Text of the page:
|Question re: brake caliper swap||Warren128|
Sep 6, 2002 6:39 AM
|Hi there, it's been a long time since I've posted. Anyway, I didn't have any luck on the Components Forum, so here's my question: It's regarding my mid-80's Raleigh Team Replica...
I feel the need for more stopping power for my front brake. Will the newer style dual pivot Campy calipers (Centaur or Chorus) swap okay with my current Campy SR vintage calipers? I'm hoping to only have to swap calipers, but retain everything else (lever, cable, etc.)
|I meant to reply to the other posting, but......||Kurt H|
Sep 6, 2002 8:39 AM
|I'll pick up my slack here. If any of this seems elementary or redundant, I apologize. I'm typing this up while halfway listening to a conference call.
Two big factors to consider: attachment type of the brake and reach.
First, spin your fork around and see if you have an allen nut sticking into the back of the fork or a threaded rod sticking out of the back of the fork with a standard nut on it. If you have an allen fitting, you're halfway there. Modern calipers use the sunken allen fitting. If you have a nutted fitting, all you need to do is use the existing hole as a pilot and use a drill to widen out the old hole to the width of the new allen fittings. Sheldon Brown can tell you exactly what size bit to use, but I don't remember.
Second, take your wheels out of the way. For each, then draw an imaginary line between the center of the brake pads and measure the distance from that line up to the center of the mounting bolt. If it's less than 49mm, you're again golden. If it's more than 49mm, I don't know if Campy makes anything that long (don't think they do). Shimano does and they are available from Rivendell and Sheldon, among others. But these new long reach calipers are only available now in allen fitting. If you need them in a nutted attachment and don't want to alter your fork (as was my case), you MIGHT be able to get a set of long reach nutted calipers from St.John's street cycles in the UK. They had some NOS long reach nutted dual pivot calipers in stock, but were running low.
|What size tires 700 or 27"?||Dave Hickey|
Sep 6, 2002 9:04 AM
|As long as reach isn't a problem, it will work fine.|
|Have you tried??||Lone Gunman|
Sep 6, 2002 9:14 AM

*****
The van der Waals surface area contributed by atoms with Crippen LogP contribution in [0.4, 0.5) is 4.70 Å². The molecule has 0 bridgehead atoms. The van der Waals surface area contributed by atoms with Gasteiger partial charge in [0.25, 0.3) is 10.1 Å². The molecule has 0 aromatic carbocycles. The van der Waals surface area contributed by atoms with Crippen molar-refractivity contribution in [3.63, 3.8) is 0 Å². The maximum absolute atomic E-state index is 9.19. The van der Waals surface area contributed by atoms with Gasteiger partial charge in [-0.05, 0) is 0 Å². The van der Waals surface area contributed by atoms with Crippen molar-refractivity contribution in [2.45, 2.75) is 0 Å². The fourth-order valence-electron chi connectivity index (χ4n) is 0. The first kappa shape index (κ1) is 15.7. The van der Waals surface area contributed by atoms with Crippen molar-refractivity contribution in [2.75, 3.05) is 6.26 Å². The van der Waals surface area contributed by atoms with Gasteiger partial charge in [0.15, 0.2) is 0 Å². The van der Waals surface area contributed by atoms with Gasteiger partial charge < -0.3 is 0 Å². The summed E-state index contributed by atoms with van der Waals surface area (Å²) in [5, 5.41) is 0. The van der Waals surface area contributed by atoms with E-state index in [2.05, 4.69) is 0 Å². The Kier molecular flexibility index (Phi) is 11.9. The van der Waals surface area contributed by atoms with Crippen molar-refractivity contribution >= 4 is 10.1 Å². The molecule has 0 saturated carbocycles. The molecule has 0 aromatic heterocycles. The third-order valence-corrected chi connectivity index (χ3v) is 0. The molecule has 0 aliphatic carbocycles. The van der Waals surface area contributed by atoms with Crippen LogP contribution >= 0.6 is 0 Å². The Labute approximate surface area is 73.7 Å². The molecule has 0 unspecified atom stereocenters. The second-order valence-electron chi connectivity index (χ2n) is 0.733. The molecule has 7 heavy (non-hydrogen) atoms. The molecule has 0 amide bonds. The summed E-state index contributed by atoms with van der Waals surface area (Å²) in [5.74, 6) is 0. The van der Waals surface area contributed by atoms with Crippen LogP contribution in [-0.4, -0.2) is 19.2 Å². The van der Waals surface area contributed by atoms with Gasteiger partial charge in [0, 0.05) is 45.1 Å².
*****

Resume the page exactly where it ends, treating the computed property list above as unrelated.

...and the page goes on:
|May be a simple answer, have you tried Kool Stop brake pads? I replaced my stock shimano ultegra pads and also my pads on a 1978 center pull brakes. The pads substantially increaserd stopping power, more than I could believe. Also there might be an arch that you add to the caliper (front) that increases stop power, check Sheldon Brown or Rivendell but try pads first.|
|Agree about pad swap--made a big difference for me||cory|
Sep 11, 2002 10:15 AM
|I used Scotts, but I don't know that they're better (or worse) than any other good aftermarket pad. Anyway, they cured my brake problems for about 12 bucks.|
|re: Question re: brake caliper swap||Walter|
Sep 6, 2002 12:18 PM
|Assuming your SRs are short reach there's no problem. In fact I replaced the old Campy SR single pivot brakes on my 80s Basso with dual pivot Records and am very pleased with the result. On a collector old brakes are the ticket but if you ride the bike alot the dual pivot design is a benefit.
If you have long reach original brakes you have options as well as others have pointed out for you.
Sep 8, 2002 8:05 AM
|Thanks for all your replies and suggestions. I now have a plan of attack. FYI: my current Campy SR brakes use recessed retaining nuts, and are short reach. The bike is a mid-80's Team Replica frame painted in the Team USA color scheme. It was sold in the U.S. as a frameset only, and was built in England using Reynolds 531C tubing. The frame was built up by its original owner with a combination of Super Record and C-Record components. It would be nice to retain the classic look of the bike, so my first try will be to replace my brake pads. If that doesn't give me enough stopping power, then I'll consider the newer, dual pivot Campy brakes. Maybe I'll find a set of used, new style, dual-pivot Campy Record calipers just to keep my Raleigh "all Record".
If you're interested in seeing pictures of my bike as it is today, go to the following link:
|thats a sweet looking ride .....||Spirito|
Sep 8, 2002 8:50 AM
|having a closer look i noticed that the rims are hardly worn in. from experience with rims of that era (non machined sidewalls) the braking will improve a lot as the anodizing wears down. as it is the anodizing wont offer any real friction with the pads and this is why modern rims are sold already machined or worn down on the braking sureface - braking is immediately good staight off the showroom floor but the tradeoff is that some say the rims wear out quicker.